The PCI team is scheduled to meet the journalists on September 11 to assess safety of scribes in the state. (Agencies)
The JFA, in a statement pointed out that most media persons in the Northeast worked without insurance cover and were subject to numerous threats from insurgents, surrendered militants, anti-insurgent government security agencies and even various so-called social organisations.
Assam scores highest in the list of casualties among journalists with more than 20 killed in the last 25 years.
The trend started in 1987 with the killing of Punarmal Agarwala, a local correspondent of a newspaper in Nagaon by ULFA militants, which was followed by the killing of veteran freedom fighter and journalist Kamala Saikia on August 9, 1991 in Sibsagar.
Among other prominent journalists, who were killed in Assam are human rights activist and journalist Parag Das, Pabitra Narayan, Dipak Swargiary, Manik Deuri, Panja Ali, Nurul Haque, Ratneswar Sarma Shastri, Dinesh Brahma, Indramohan Hakasam, Prahlad Gowala, Bodosa Narzary, Mohammad Muslemuddin, Jagajit Saikia, Anil Majumdar, B P Talukder and Raihanul Nayum.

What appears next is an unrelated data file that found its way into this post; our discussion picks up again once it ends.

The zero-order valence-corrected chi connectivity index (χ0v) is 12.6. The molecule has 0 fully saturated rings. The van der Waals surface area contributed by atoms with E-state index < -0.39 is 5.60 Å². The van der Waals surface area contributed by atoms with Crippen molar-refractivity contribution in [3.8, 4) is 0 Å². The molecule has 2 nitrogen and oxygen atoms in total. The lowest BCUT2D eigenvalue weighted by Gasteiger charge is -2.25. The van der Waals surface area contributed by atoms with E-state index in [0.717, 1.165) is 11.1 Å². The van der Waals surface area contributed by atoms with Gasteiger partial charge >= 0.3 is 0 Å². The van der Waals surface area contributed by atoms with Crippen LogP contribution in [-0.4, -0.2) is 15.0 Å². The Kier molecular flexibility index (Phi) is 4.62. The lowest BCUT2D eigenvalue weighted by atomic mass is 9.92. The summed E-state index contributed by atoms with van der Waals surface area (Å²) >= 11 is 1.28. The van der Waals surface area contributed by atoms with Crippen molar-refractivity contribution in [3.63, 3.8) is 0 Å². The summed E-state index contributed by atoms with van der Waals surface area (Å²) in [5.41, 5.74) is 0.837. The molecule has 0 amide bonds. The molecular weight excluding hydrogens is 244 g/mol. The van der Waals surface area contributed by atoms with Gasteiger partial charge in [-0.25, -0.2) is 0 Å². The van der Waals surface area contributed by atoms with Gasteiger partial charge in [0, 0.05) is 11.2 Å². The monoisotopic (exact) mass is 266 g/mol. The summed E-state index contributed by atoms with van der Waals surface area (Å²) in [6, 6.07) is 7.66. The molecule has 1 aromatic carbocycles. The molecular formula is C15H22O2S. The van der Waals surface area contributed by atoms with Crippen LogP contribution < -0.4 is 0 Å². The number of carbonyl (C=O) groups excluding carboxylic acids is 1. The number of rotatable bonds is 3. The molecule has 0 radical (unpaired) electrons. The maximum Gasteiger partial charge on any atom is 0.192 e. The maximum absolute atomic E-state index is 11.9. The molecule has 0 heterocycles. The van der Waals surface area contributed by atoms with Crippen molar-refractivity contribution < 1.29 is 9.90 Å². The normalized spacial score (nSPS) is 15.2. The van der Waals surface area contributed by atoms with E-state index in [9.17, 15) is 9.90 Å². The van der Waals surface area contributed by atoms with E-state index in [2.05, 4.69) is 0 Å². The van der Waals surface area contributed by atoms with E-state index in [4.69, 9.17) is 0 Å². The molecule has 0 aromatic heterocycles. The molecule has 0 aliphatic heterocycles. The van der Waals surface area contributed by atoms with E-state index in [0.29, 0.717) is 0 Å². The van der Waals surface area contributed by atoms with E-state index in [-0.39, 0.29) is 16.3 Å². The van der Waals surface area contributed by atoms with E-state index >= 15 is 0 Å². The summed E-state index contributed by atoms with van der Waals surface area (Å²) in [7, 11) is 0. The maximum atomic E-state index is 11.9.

"Though Assam has recorded the highest number of casualties from the media in all these years, not a single perpetrator has been punished till date," JFA President Rupam Barua and Secretary Nava Thakuria said in a statement in Guwahati.
The PCI team is scheduled to meet the journalists on September 11 to assess safety of scribes in the state.